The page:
Retiring in Georgia: 6 tips for starting a second career

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When you retire, you may find that you don’t want to give up everything that your career provides. You might find yourself craving more social contact or missing the ability to work on something meaningful. Or maybe you’ve always wanted to pursue a different career path but found yourself feeling locked into your previous job.

Many seniors decide to carve out a second or “encore” career after retiring from their primary jobs. About 39% of men age 65 to 69 are participating in the work force this year, compared to 28% in 1995, according to kiplinger.com. Rates for women in the same age group have risen to 30% this year from 17% in 1995.

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If that’s something you might be interested in, the following tips can help you find a satisfying second career:

Start while you’re still employed.

It can be easier to plan a second career while you’re still working at your previous one, Art Koff, founder of retiredbrains.com, told Investopedia.com. That way, you can maximize your contacts and networking to help broaden opportunities for your next career.

Remember your childhood.

Investopia.com also suggests remembering what you dreamed of having as a career when you were a child or young adult. This may be your chance to fulfill a longstanding passion.

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Be honest about your time commitment.

Consider your retirement goals as a whole to help determine whether a full-time second career is what you’re looking for, newretirement.com says. If you want to have time to travel, pursue your hobbies more seriously or spend regular time with your grandkids each week, part-time may be a better choice than working 40 or more hours a week.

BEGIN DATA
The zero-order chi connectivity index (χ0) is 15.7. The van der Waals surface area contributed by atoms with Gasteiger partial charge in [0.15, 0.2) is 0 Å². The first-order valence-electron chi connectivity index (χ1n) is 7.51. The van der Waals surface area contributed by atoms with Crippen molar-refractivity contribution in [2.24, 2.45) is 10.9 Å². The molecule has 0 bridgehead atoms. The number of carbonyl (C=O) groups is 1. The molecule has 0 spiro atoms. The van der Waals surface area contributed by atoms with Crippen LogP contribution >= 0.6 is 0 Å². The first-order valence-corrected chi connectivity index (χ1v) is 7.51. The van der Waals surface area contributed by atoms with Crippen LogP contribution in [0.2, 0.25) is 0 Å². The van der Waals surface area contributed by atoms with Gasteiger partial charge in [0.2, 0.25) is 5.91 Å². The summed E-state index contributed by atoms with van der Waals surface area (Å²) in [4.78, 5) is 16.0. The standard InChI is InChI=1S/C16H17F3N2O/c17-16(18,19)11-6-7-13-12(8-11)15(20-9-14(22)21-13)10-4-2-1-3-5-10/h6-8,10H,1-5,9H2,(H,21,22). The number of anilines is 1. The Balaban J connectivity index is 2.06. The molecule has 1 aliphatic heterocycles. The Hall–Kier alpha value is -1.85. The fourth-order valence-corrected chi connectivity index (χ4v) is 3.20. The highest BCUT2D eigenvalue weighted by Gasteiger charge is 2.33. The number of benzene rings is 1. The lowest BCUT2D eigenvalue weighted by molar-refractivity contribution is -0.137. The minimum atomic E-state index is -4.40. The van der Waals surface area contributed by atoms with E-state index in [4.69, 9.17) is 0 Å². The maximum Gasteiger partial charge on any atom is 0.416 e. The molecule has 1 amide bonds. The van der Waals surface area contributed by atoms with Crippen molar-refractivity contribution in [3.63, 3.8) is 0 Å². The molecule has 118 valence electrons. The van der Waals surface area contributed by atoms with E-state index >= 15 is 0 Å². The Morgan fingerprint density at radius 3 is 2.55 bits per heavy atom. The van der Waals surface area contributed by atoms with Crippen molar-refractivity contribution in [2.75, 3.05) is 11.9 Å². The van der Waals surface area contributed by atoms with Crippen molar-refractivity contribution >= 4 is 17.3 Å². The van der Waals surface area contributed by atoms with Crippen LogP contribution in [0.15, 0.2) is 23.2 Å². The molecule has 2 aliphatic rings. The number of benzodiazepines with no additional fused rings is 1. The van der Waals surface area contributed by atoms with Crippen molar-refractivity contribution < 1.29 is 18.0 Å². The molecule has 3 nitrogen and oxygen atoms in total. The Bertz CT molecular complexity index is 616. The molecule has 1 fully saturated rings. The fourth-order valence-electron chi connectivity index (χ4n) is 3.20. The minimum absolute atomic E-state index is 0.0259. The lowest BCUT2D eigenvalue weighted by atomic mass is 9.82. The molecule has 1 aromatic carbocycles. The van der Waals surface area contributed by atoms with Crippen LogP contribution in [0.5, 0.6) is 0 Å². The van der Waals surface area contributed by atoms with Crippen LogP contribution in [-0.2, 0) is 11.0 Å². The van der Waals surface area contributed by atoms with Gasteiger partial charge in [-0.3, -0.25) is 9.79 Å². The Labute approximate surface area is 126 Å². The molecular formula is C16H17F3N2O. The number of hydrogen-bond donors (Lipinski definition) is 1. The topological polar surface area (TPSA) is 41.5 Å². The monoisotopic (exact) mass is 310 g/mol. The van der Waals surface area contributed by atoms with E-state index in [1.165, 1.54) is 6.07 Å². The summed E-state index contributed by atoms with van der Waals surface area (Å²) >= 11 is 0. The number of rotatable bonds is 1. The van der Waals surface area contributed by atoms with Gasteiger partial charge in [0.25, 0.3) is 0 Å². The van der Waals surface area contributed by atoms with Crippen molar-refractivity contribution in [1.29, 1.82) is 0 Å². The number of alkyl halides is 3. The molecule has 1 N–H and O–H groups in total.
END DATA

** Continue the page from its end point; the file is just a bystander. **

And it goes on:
Consider furthering your education or training.

Depending on the requirements for your second career and the experience you already have, you might need more training or education. If that’s the case, consider whether classes at Georgia colleges could help. The state’s colleges, including those that are a part of the University System of Georgia, let seniors age 62 and over take classes at little or no cost under certain circumstances.

Pursue funding if you’re opening a business.

If it’s your dream to become an entrepreneur, Kiplinger.com recommends checking to see if you qualify for a business loan from a bank or one that’s backed by the Small Business Administration. You can also try searching for government grants for small businesses at grants.gov. And for a more out-of-the-box source of funding, try Kickstarter to find supporters who will fund your business in exchange for a perk such as a sample.

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Don’t forget a second career’s impact on your Social Security benefits.

Depending on when you retire from your first job, your social security benefits may either increase or decrease if you get back into the workforce, according to The Motley Fool. Take the time to do these calculations to the best of your ability before making a decision about your second career.